Now, I could get down and write a crawler who finds the appropriate pages (for example by googling) and extracts the values and all this stuff. But there’s a way which requires less effort. Crowd sourcing. I personally use CrowdFlower which is a great service and because amazon mechanical turk isn’t available in my country. I can use it though by proxy by using CrowdFlower.

Before I upload the file I clean it up. There where some errors in it, e.g. a comma instead of a dot in URL. Then I encased each site by quotes and replaced escaped / replaced characters like quotes. Afterwards I replaced the tabs by commas to make it a csv and added headers.

CrowdFlower offers templates for different jobs. I just created my own. You basically just write an instruction and then create your form. I collected the URL and core values / core beliefs.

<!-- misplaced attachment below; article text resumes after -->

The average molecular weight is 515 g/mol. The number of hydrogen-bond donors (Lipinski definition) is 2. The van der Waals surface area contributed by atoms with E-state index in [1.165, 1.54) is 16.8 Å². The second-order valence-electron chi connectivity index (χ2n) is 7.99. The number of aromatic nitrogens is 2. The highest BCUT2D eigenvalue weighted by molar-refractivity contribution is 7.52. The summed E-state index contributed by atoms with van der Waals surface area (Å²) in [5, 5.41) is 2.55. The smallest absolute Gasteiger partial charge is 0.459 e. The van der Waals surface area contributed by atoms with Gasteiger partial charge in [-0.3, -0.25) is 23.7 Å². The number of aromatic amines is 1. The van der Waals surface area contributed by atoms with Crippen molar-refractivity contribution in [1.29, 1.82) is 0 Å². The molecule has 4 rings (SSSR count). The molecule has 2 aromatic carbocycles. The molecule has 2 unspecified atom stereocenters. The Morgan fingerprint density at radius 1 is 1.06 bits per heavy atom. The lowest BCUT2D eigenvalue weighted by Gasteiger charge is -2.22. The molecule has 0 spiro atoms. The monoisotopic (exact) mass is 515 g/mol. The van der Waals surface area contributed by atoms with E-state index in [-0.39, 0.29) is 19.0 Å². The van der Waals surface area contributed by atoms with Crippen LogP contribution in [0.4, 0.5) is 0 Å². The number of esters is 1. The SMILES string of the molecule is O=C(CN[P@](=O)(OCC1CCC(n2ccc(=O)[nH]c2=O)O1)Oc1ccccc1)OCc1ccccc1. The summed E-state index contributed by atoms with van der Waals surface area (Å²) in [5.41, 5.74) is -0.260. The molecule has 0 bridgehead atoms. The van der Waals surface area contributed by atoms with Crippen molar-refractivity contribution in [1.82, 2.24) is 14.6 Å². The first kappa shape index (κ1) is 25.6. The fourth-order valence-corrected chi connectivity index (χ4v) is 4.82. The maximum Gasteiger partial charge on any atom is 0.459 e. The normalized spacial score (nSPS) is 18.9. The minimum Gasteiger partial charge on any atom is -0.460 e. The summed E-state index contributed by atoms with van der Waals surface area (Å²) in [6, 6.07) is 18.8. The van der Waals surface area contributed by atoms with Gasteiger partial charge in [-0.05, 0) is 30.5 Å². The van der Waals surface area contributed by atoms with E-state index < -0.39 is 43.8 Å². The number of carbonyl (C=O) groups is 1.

The first time I worked with CrowdFlower it may take me 60 minutes to set the task up. Now it takes about 20 minutes. You can’t expect perfect results using crowd sourcing. Some people will limit their effort, other people are extremely diligent. But even if you work with other people you can’t expect perfect results.

Thus the fun part begins where I check the data. I won’t check every detail because this is just for a blog post and not for research purposes. Also, the next time I would change the design of the tasks a bit. But it only costs me about $60 (about 12c per company) and I get the results in less than 4 hours, so I don’t really care.

My initial design was to give the workers the company’s URL and let them find the core values / core believes. The next time I would link to Google with ‘site: “core values”‘ and vice versa with core beliefs. I found this out that some companies have values that only appear in pdfs of their annual report. I didn’t expect the works to look there. Thus, the data will be quite incomplete. Yet, this wasn’t really my initial goal.